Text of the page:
The government, which is battling protests over Koodankulam nuclear power plant in Tamil Nadu, is in for another shock with two leading geologists warning that Jaitapur in Maharashtra is not immune from large earthquakes.

“The apparent seismic quietness of Jaitapur does not mean that a severe earthquake can not occur there”, said Dr Vinod K Guar, eminent geologist at the CSIR Centre for Mathematical Modelling and Computer Simulation, Bangalore and his long-time scientific collaborator Roger Bilham of the University of Colorado.

The scientists said that it would be wrong to exclude the possibility of a large quake in Jaitapur because available seismic data is insufficient. Jaitapur , they said, lies in the same ‘compressional stress regime’ that has generated two large quake in the region in the past fifty years at Latur (magnitude 6.3) and Koyna (magnitude 6.4), both of which are located at approximately same latitude as Jaitapur.

“A similar sized earthquake could possibly occur directly beneath the power plant. The probability of this earthquake occurring is low but it is nevertheless possible”, the scientists said in their paper in scientific journal Current Science, published by the Indian Academy of Sciences, Bangalore.

Since Koyna and Latur have been relieved of local tectonic stresses, ‘no shallow fault between latitude 16 degree and 19 degree (in which lies Jaitapur) may be invulnerable to future magnitude 6 and above rupture’, the scientists said. The occurrence of 1967 quake in Koyna has presumably loaded the Jaitapur region as a result of stress transfer. Though the probability of a large quake at Jaitapur is low, it is relevant from the point of view of designing nuclear power plants.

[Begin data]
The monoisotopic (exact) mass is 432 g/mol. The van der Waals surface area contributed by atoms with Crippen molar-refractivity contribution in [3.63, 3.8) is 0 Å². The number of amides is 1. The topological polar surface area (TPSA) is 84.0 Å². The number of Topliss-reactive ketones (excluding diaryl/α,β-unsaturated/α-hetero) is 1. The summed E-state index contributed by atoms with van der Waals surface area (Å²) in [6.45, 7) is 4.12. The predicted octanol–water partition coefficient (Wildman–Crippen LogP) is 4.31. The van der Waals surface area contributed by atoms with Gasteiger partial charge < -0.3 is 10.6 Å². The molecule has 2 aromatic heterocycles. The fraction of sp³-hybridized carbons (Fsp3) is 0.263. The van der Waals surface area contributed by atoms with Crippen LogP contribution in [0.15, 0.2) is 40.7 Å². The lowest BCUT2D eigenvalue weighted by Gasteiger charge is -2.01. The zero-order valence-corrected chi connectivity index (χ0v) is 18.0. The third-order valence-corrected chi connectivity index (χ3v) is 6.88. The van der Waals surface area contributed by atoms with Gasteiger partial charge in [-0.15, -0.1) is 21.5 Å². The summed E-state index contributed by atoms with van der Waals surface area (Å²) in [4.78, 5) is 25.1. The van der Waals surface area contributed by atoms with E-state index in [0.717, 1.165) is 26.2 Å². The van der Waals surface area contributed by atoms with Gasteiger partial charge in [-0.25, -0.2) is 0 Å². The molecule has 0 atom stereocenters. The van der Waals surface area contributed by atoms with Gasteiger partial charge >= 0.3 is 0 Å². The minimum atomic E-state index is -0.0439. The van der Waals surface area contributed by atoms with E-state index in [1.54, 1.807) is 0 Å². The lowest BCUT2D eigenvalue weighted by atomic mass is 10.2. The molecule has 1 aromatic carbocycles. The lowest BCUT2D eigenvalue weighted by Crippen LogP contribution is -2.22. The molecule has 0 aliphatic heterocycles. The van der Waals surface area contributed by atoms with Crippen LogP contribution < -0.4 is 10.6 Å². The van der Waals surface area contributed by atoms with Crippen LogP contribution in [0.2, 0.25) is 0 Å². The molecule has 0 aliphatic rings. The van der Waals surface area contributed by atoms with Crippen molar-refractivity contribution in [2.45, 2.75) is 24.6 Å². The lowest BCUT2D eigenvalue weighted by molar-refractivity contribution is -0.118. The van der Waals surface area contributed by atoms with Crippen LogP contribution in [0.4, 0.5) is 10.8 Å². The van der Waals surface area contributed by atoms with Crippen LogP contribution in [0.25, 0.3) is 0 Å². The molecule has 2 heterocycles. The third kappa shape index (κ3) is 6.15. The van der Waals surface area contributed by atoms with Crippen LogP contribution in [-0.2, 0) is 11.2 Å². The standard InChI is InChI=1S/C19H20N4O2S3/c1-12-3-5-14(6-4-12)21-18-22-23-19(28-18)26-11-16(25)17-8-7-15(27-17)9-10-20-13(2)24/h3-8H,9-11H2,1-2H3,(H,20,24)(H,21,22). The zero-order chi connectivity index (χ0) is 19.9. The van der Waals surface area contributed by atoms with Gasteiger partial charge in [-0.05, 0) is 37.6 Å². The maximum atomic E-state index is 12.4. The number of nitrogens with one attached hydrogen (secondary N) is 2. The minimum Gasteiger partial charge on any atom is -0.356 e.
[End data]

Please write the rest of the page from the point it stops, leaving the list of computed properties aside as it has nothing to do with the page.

The scientists examined all available seismic records including those from the US Geological Service and the Indian Meteorological Department (IMD) to come to the conclusion.

The Nuclear Power Corporation of India Limited (NPCIL), which plans to build the power plant at Jaitapur with reactors from France, maintains that the site falls in the seismic zone III, where earthquake risk is low. However, Gaur and Bilham have rejected currently used hazard and seismic risk maps because ‘they assume that the seismic energy release of recent years is representative of future’. Latur was considered as a region of low seismic risk till the 1993 quake.

The scientific paper has provided new ammunition to anti-nuclear forces. The paper, Greenpeace said in a statement, showed that there is no scientific consensus on the issue of seismicity in the Jaitapur region. “The government can not say that seismicity is a sorted issue”, the statement said.

 

Source: India Today